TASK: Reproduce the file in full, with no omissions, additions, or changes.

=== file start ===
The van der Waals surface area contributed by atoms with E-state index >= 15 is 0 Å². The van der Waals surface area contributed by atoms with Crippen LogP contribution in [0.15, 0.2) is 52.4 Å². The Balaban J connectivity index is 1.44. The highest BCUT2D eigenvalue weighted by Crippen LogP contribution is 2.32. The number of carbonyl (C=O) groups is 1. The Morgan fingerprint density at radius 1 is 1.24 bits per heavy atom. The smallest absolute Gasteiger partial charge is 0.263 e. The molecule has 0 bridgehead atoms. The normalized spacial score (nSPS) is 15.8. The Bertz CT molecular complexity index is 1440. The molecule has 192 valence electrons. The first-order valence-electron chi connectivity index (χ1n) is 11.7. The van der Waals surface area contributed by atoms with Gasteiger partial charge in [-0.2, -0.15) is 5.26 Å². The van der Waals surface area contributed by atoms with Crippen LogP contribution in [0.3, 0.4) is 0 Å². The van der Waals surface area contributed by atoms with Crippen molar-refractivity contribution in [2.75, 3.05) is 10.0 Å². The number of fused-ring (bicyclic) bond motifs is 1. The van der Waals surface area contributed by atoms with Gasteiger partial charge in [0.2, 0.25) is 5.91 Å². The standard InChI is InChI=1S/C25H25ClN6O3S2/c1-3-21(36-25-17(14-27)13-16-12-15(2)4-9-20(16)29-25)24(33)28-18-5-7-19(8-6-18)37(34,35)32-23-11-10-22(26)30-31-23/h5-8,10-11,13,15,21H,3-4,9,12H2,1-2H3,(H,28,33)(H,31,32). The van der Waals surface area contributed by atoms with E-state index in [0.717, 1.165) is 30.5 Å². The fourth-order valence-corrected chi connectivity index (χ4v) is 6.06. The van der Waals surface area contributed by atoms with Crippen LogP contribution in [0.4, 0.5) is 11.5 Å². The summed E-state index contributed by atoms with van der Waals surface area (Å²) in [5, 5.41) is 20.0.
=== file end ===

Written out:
The van der Waals surface area contributed by atoms with E-state index >= 15 is 0 Å². The van der Waals surface area contributed by atoms with Crippen LogP contribution in [0.15, 0.2) is 52.4 Å². The Balaban J connectivity index is 1.44. The highest BCUT2D eigenvalue weighted by Crippen LogP contribution is 2.32. The number of carbonyl (C=O) groups is 1. The Morgan fingerprint density at radius 1 is 1.24 bits per heavy atom. The smallest absolute Gasteiger partial charge is 0.263 e. The molecule has 0 bridgehead atoms. The normalized spacial score (nSPS) is 15.8. The Bertz CT molecular complexity index is 1440. The molecule has 192 valence electrons. The first-order valence-electron chi connectivity index (χ1n) is 11.7. The van der Waals surface area contributed by atoms with Gasteiger partial charge in [-0.2, -0.15) is 5.26 Å². The van der Waals surface area contributed by atoms with Crippen LogP contribution in [0.3, 0.4) is 0 Å². The van der Waals surface area contributed by atoms with Crippen molar-refractivity contribution in [2.75, 3.05) is 10.0 Å². The number of fused-ring (bicyclic) bond motifs is 1. The van der Waals surface area contributed by atoms with Gasteiger partial charge in [0.2, 0.25) is 5.91 Å². The standard InChI is InChI=1S/C25H25ClN6O3S2/c1-3-21(36-25-17(14-27)13-16-12-15(2)4-9-20(16)29-25)24(33)28-18-5-7-19(8-6-18)37(34,35)32-23-11-10-22(26)30-31-23/h5-8,10-11,13,15,21H,3-4,9,12H2,1-2H3,(H,28,33)(H,31,32). The van der Waals surface area contributed by atoms with E-state index in [0.717, 1.165) is 30.5 Å². The fourth-order valence-corrected chi connectivity index (χ4v) is 6.06. The van der Waals surface area contributed by atoms with Crippen LogP contribution in [0.4, 0.5) is 11.5 Å². The summed E-state index contributed by atoms with van der Waals surface area (Å²) in [5, 5.41) is 20.0.